(c) Please make sure you proof read all the papers you hand in for grammatical or typographical errors, because a poorly written paper distracts from the best argument. If you are ever unclear about the requirements of an assignment, please ask me or your TA.

(d) Academic Integrity: We will expect the highest level of integrity from the students in this class. Plagiarism (including copying from a website without citation), the use of the same paper for more than one class, or the submission of a paper authored by someone other than you will result in a failing grade and a report to the Office of Student Conduct.


Extended Bibliography for your Reference

Agnihotri, R. A. Modern Indian Films on Rural Background: Social and Political Perspectives with Survey Study (New Delhi, Commonwealth Publishers, 1991).

Arora, P. Imperilling the prestige of the white woman: colonial anxiety and film censorship in British India. ‘Visual Anthropology Review’ 11(2): Fall 1995.

Barnouw, Eric and S. Krishnaswami. Indian film (2nd edn.) New York: Oxford University Press, 1980.

Baskaran S.T. The eye of the serpent: an introduction to Tamil cinema. Madras: East-West Books, 1996.

Bharucha, R. On the border of fascism: manufacture of consent in Roja. ‘Economic and Political Weekly’ 29(23): 4 June 1994: 1389-1395.

Bharucha, R. Utopia in Bollywood: hum aapke hain kaun! ‘Economic and Political Weekly’: 15 April 1995: 801-804.

Bhaskar, I. Allegory, nationalism and cultural change in Indian cinema: ‘Sant tukaram’. Literature and Theology: An International Journal of Religion, Theory and Culture 12(1): March 1998: 50-69.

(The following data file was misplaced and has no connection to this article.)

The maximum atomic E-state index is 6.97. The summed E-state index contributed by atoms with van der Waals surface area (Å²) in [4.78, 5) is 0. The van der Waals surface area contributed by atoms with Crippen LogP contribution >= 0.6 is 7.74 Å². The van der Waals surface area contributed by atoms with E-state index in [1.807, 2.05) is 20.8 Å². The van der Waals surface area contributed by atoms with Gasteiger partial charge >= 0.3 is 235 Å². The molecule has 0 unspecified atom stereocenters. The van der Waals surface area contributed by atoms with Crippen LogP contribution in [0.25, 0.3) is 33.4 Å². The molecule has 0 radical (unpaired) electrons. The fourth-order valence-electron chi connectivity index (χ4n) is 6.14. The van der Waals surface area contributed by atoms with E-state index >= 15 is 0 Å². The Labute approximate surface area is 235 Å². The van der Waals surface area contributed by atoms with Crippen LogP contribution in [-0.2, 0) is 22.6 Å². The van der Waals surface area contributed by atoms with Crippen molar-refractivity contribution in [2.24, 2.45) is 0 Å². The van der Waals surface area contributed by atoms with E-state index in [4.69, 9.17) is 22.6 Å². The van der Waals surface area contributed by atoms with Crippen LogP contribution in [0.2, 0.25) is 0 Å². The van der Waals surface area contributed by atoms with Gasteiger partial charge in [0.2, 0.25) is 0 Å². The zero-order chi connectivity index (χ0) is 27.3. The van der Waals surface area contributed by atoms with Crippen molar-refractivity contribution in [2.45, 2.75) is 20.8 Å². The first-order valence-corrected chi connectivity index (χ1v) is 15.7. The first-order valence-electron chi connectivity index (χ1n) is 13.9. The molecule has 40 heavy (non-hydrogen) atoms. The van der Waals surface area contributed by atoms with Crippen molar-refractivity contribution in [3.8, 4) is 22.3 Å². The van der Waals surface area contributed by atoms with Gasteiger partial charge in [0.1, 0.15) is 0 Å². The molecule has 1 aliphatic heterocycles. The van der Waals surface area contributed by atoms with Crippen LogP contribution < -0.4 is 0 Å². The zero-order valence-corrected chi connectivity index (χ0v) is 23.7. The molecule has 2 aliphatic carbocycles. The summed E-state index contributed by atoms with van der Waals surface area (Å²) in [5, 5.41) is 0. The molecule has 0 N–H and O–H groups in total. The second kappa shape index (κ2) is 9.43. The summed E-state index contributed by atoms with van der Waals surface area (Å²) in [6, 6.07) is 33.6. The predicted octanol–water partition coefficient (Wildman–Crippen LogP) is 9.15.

Bhaskar, I. Myth and ritual: Ghatak’s meghe dhaka tara. ‘Journal of Arts and Ideas’: April-June 1983: 43-50. Another version of this essay, Mother goddess ascendant, in K. Bhasin and B. Agarwal (eds) Women and media: analysis, alternatives and action. New Delhi: Kali for Women in collaboration with Isis International, Rome, 1984.

Biswas, Moinak. ed. Apu and After: Re-visiting Ray's Cinema (London: Seagull, 2006).

Bhowmik, S. Indian cinema, colonial contours. Calcutta: Papyrus, 1995.

Brosius, C. and M. Butcher (eds). Image journeys: audio-visual media and cultural change in India. London: Thousand Oaks and New Delhi: Sage Publications, 1999.

Chabria, S., V.  Dharamsey  P. C.  Usai, Light of Asia: Indian Silent Cinema, 1912–1934: A Filmography (New Delhi, Wiley Eastern, 1994).

Chakravarty, S. S. National Identity in Indian Popular Cinema, 1947–1987 (Austin, University of Texas Press, 1993).

Chakravarty, Sumita S. National identity in Indian popular cinema, 1947-1989. Austin: University of Texas Press, 1993.

Chakravarty, V. and M.S.S. Pandian. More on Roja. ‘Economic and Political Weekly’ 29(11): 12 March 1994: 642-644.

Chatterjee, Gayatri. Awara. New Delhi: Wiley Eastern, 1993.